US20130119914A1 - Method and circuit assembly for current control in 3-phase motors - Google Patents

Method and circuit assembly for current control in 3-phase motors Download PDF

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US20130119914A1
US20130119914A1 US13810635 US201113810635A US2013119914A1 US 20130119914 A1 US20130119914 A1 US 20130119914A1 US 13810635 US13810635 US 13810635 US 201113810635 A US201113810635 A US 201113810635A US 2013119914 A1 US2013119914 A1 US 2013119914A1
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Prior art keywords
motor
chopper
current
phase
phases
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US8952643B2 (en )
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Lars Larsson
Bernhard Dwersteg
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TRINAMIC MOTION CONTROL GmbH and Co KG
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TRINAMIC MOTION CONTROL GmbH and Co KG
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    • HELECTRICITY
    • H02GENERATION; CONVERSION OR DISTRIBUTION OF ELECTRIC POWER
    • H02PCONTROL OR REGULATION OF ELECTRIC MOTORS, ELECTRIC GENERATORS OR DYNAMO-ELECTRIC CONVERTERS; CONTROLLING TRANSFORMERS, REACTORS OR CHOKE COILS
    • H02P25/00Arrangements or methods for the control of AC motors characterised by the kind of AC motor or by structural details
    • H02P25/16Arrangements or methods for the control of AC motors characterised by the kind of AC motor or by structural details characterised by the circuit arrangement or by the kind of wiring
    • H02P25/22Multiple windings; Windings for more than three phases
    • GPHYSICS
    • G01MEASURING; TESTING
    • G01RMEASURING ELECTRIC VARIABLES; MEASURING MAGNETIC VARIABLES
    • G01R19/00Arrangements for measuring currents or voltages or for indicating presence or sign thereof
    • G01R19/25Arrangements for measuring currents or voltages or for indicating presence or sign thereof using digital measurement techniques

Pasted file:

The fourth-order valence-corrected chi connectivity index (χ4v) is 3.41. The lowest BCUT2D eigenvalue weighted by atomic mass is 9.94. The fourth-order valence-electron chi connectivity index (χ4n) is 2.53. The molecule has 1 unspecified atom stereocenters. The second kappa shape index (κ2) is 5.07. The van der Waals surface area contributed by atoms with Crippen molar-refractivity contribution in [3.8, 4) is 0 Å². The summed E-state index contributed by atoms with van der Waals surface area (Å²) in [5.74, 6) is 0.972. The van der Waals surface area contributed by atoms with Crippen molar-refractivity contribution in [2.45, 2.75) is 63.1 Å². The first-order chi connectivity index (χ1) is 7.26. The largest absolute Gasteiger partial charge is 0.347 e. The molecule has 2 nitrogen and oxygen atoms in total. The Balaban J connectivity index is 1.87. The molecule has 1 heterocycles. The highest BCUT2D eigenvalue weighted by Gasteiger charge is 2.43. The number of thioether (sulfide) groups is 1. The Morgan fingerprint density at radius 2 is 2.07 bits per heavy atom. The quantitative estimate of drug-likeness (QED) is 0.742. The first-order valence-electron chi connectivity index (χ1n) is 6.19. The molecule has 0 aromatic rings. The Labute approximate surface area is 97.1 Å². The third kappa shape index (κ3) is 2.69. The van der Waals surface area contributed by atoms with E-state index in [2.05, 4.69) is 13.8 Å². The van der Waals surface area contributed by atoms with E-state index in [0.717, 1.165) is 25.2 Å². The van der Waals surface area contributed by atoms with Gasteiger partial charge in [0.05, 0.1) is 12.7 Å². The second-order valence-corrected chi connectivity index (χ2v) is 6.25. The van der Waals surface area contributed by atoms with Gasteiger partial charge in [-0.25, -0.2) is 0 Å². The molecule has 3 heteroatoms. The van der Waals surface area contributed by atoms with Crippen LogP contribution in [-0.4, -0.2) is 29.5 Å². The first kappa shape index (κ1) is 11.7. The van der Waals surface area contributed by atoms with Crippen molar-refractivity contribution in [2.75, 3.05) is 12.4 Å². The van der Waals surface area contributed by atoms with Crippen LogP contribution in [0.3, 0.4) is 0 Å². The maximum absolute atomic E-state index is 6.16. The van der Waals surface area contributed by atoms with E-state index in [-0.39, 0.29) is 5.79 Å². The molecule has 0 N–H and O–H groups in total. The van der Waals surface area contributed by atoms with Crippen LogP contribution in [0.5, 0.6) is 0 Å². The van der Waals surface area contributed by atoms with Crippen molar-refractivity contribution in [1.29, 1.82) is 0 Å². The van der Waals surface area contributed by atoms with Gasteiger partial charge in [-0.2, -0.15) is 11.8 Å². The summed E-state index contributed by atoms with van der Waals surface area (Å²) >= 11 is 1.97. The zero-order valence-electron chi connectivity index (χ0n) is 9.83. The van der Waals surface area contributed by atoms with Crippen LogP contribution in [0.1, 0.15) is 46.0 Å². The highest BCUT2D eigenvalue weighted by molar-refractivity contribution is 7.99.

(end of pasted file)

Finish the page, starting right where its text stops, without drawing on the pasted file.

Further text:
• G01R19/2506Arrangements for conditioning or analysing measured signals, e.g. for indicating peak values ; Details concerning sampling, digitizing or waveform capturing
    • G01R19/2509Details concerning sampling, digitizing or waveform capturing
    • HELECTRICITY
    • H02GENERATION; CONVERSION OR DISTRIBUTION OF ELECTRIC POWER
    • H02PCONTROL OR REGULATION OF ELECTRIC MOTORS, ELECTRIC GENERATORS OR DYNAMO-ELECTRIC CONVERTERS; CONTROLLING TRANSFORMERS, REACTORS OR CHOKE COILS
    • H02P8/00Arrangements for controlling dynamo-electric motors of the kind having motors rotating step by step
    • H02P8/12Control or stabilisation of current

Abstract

A method and circuit assembly are provided for controlling the motor current in an electric 3-phase motor, in particular in a 3-phase stepper motor, by a chopper process. For at least two of the three motor connections a respective chopper phase is cyclically activated, while a target motor current supplied for the motor connection in question is injected into the motor connection by a chopper process, while the two other motor connections are connected to each other.

Description

    BACKGROUND AND SUMMARY
  • The invention relates to a method and a circuit assembly for controlling motor current in an electric motor with three or more phases, especially a stepper motor with three or more phases, by means of a chopper process.
  • With 2-phase motors, and especially 2-phase stepper motors, it is known by means of a chopper process from an added motor supply voltage for each of the two motor coils to generate current direction, current amplitude and current form to be injected (in a microstep operation normally a sine or cosine form) according to a current preset (coil target current) to thus drive the rotor of the motor by means of PWM current pulses.
  • With this three different coil current phases are distinguished, which are activated via the chopper process:
  • In the ON-phase, the coil current is driven into a coil in the direction of the instantaneous preset polarity or direction of the coil current actively via the coil, so that the amount of the coil current rises relatively quickly and continuously (switch-on period). The coil current direction injected through an ON phase is thus equal to the instantaneous polarity or direction of the coil current.
  • In the case of as sine-wave coil current, the coil current is for example positive in the first and second quadrants and negative in the third and fourth quadrants.
  • In the fast decay (FD) phase, the coil current is actively decomposed against the just-preset polarity of the coil current through reversal of the coil pole and feedback of the coil current, i.e., the coil current direction is set opposite to the polarity of the coil current. Especially in the phases of falling coil current amount (i.e., during the second and fourth quadrant of a sine wave shaped coil current), the FD phase serves for decomposing the coil current relatively quickly and to prevent the current preset from being adulterated especially via the counterelectromotive forces.